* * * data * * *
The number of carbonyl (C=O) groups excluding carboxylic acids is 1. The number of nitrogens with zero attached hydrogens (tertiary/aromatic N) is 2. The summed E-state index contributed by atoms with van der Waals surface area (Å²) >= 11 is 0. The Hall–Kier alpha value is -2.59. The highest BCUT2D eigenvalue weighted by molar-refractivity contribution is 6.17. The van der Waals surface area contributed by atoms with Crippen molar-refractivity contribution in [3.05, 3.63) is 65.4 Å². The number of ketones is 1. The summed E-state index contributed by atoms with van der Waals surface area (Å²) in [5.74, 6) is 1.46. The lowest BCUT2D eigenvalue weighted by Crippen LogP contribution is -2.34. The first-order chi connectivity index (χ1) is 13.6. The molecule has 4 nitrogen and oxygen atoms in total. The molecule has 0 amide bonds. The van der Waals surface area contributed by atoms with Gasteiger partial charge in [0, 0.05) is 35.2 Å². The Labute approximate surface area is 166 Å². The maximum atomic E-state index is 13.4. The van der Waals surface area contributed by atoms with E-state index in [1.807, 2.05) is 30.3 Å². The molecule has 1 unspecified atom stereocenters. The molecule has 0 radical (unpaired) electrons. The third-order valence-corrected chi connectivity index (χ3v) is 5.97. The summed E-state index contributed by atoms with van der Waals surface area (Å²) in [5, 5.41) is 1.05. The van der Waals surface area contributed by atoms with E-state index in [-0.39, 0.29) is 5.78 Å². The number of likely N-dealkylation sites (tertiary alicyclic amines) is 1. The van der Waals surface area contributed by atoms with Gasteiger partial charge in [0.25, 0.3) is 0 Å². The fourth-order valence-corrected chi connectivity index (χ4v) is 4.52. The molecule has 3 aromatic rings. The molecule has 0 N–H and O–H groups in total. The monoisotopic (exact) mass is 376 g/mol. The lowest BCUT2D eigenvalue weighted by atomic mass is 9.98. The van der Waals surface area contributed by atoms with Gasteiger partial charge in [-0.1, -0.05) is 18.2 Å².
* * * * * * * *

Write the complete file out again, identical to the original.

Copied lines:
The number of carbonyl (C=O) groups excluding carboxylic acids is 1. The number of nitrogens with zero attached hydrogens (tertiary/aromatic N) is 2. The summed E-state index contributed by atoms with van der Waals surface area (Å²) >= 11 is 0. The Hall–Kier alpha value is -2.59. The highest BCUT2D eigenvalue weighted by molar-refractivity contribution is 6.17. The van der Waals surface area contributed by atoms with Crippen molar-refractivity contribution in [3.05, 3.63) is 65.4 Å². The number of ketones is 1. The summed E-state index contributed by atoms with van der Waals surface area (Å²) in [5.74, 6) is 1.46. The lowest BCUT2D eigenvalue weighted by Crippen LogP contribution is -2.34. The first-order chi connectivity index (χ1) is 13.6. The molecule has 4 nitrogen and oxygen atoms in total. The molecule has 0 amide bonds. The van der Waals surface area contributed by atoms with Gasteiger partial charge in [0, 0.05) is 35.2 Å². The Labute approximate surface area is 166 Å². The maximum atomic E-state index is 13.4. The van der Waals surface area contributed by atoms with E-state index in [1.807, 2.05) is 30.3 Å². The molecule has 1 unspecified atom stereocenters. The molecule has 0 radical (unpaired) electrons. The third-order valence-corrected chi connectivity index (χ3v) is 5.97. The summed E-state index contributed by atoms with van der Waals surface area (Å²) in [5, 5.41) is 1.05. The van der Waals surface area contributed by atoms with E-state index in [-0.39, 0.29) is 5.78 Å². The number of likely N-dealkylation sites (tertiary alicyclic amines) is 1. The van der Waals surface area contributed by atoms with Gasteiger partial charge in [0.25, 0.3) is 0 Å². The fourth-order valence-corrected chi connectivity index (χ4v) is 4.52. The molecule has 3 aromatic rings. The molecule has 0 N–H and O–H groups in total. The monoisotopic (exact) mass is 376 g/mol. The lowest BCUT2D eigenvalue weighted by atomic mass is 9.98. The van der Waals surface area contributed by atoms with Gasteiger partial charge in [-0.1, -0.05) is 18.2 Å².